Each episode will have something amazing—the fact that there are still people today that eat things made from scratch, use native ingredients and cook in a certain way. I was challenged in each episode in very different ways, as a person and as a chef.

      As a chef, what did you take away from the show?
      I got to learn new techniques. Every single country I went to has its own style of cooking and preparations.  And as a chef, you just have to keep learning every single day. Plus, it was fascinating to see traditional techniques and cultural practices throughout the world and in remote communities.

      An ingredient you discovered and now love to use.
      Ethiopia is one place that blew me away. They use a spice mix called berbere which I’d never tasted before. I brought it back for the staff to taste and it is something we use for staff meals now.

      Something you tasted for the first and last time.
      When I was in Ethiopia, I got to know they eat raw cow’s stomach as traditional food for Christmas Day. This was not at all appetising but it would have been very rude of me to not partake in the celebration, so I ate it. I wouldn’t eat it ever again though.

      Premieres December 6, weekends at 7 pm on TLC.

      — Aakanksha Devi

        0 421

        A chef travels to remote, exotic places for inspiration and discovery

        Half-Scottish and half-Italian, Jock Zonfrillo grew up with rich food memories and traditions. “I believe food has healing powers and this is the very core of my food philosophy and passion,” he says, ahead of the premiere of Nomad Chef which sees him setting off to remote places to discover food with nothing but a knife roll and a sense of adventure. Zonfrillo connects with some of the most reclusive communities on the planet in places like Ethiopia, Japan, Australia, Faroe Islands and Vanuatu, to persuade the locals to share their heritage of food. He takes us behind the scenes.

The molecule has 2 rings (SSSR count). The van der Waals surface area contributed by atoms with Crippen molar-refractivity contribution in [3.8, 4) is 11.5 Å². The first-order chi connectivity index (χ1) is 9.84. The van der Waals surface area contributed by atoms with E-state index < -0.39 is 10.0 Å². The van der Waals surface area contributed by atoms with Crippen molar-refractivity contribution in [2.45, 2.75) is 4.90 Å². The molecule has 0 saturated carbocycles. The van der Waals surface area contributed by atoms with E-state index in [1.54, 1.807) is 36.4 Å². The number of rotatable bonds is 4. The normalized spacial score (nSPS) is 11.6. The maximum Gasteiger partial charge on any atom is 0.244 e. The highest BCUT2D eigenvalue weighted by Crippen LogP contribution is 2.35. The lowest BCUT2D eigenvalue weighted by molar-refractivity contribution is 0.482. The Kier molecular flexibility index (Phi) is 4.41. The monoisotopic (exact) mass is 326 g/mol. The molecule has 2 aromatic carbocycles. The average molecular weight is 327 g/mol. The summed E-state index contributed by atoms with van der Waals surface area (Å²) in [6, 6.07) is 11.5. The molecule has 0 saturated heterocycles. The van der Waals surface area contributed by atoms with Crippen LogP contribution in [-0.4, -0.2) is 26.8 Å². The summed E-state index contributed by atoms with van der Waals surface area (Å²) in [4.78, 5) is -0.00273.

Tell us about the show
        You get a glimpse into some of the remotest communities in the world from the comfort of your armchair.  These are places that you would not normally gain access to, as a normal tourist. So it’s a real hands-on experience minus any kind of set-up. There are no dress rehearsals or anything, it’s me just going in there and getting on with it.

        What is your food philosophy?
        I firmly believe that food can have healing powers.

        On the highlight of the filming?
        Each episode will have something amazing—the fact that there are still people today that eat things made from scratch, use native ingredients and cook in a certain way. I was challenged in each episode in very different ways, as a person and as a chef.

        As a chef, what did you take away from the show?
        I got to learn new techniques. Every single country I went to has its own style of cooking and preparations.  And as a chef, you just have to keep learning every single day. Plus, it was fascinating to see traditional techniques and cultural practices throughout the world and in remote communities.

        An ingredient you discovered and now love to use.
        Ethiopia is one place that blew me away. They use a spice mix called berbere which I’d never tasted before. I brought it back for the staff to taste and it is something we use for staff meals now.

        Something you tasted for the first and last time.
        When I was in Ethiopia, I got to know they eat raw cow’s stomach as traditional food for Christmas Day. This was not at all appetising but it would have been very rude of me to not partake in the celebration, so I ate it. I wouldn’t eat it ever again though.

        Premieres December 6, weekends at 7 pm on TLC.

        — Aakanksha Devi